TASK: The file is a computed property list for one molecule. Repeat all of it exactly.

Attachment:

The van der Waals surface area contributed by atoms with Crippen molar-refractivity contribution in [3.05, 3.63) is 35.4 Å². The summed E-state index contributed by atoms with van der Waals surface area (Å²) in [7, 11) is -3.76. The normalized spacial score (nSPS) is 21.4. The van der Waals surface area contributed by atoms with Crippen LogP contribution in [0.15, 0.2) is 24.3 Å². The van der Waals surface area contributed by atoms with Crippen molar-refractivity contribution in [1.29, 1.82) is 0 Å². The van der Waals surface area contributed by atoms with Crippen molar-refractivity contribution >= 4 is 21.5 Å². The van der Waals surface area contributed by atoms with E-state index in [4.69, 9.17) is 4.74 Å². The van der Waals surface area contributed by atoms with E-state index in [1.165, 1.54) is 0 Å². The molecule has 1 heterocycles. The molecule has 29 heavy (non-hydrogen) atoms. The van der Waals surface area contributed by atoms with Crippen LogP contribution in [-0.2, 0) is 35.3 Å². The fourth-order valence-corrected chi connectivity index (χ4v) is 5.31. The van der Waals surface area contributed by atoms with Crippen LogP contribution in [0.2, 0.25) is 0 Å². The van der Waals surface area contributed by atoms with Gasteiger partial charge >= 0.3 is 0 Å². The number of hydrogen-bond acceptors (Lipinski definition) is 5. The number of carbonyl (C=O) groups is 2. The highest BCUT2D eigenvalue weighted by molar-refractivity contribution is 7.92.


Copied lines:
The van der Waals surface area contributed by atoms with Crippen molar-refractivity contribution in [3.05, 3.63) is 35.4 Å². The summed E-state index contributed by atoms with van der Waals surface area (Å²) in [7, 11) is -3.76. The normalized spacial score (nSPS) is 21.4. The van der Waals surface area contributed by atoms with Crippen LogP contribution in [0.15, 0.2) is 24.3 Å². The van der Waals surface area contributed by atoms with Crippen molar-refractivity contribution in [1.29, 1.82) is 0 Å². The van der Waals surface area contributed by atoms with Crippen molar-refractivity contribution >= 4 is 21.5 Å². The van der Waals surface area contributed by atoms with E-state index in [4.69, 9.17) is 4.74 Å². The van der Waals surface area contributed by atoms with E-state index in [1.165, 1.54) is 0 Å². The molecule has 1 heterocycles. The molecule has 29 heavy (non-hydrogen) atoms. The van der Waals surface area contributed by atoms with Crippen LogP contribution in [-0.2, 0) is 35.3 Å². The fourth-order valence-corrected chi connectivity index (χ4v) is 5.31. The van der Waals surface area contributed by atoms with Crippen LogP contribution in [0.2, 0.25) is 0 Å². The van der Waals surface area contributed by atoms with Gasteiger partial charge >= 0.3 is 0 Å². The number of hydrogen-bond acceptors (Lipinski definition) is 5. The number of carbonyl (C=O) groups is 2. The highest BCUT2D eigenvalue weighted by molar-refractivity contribution is 7.92.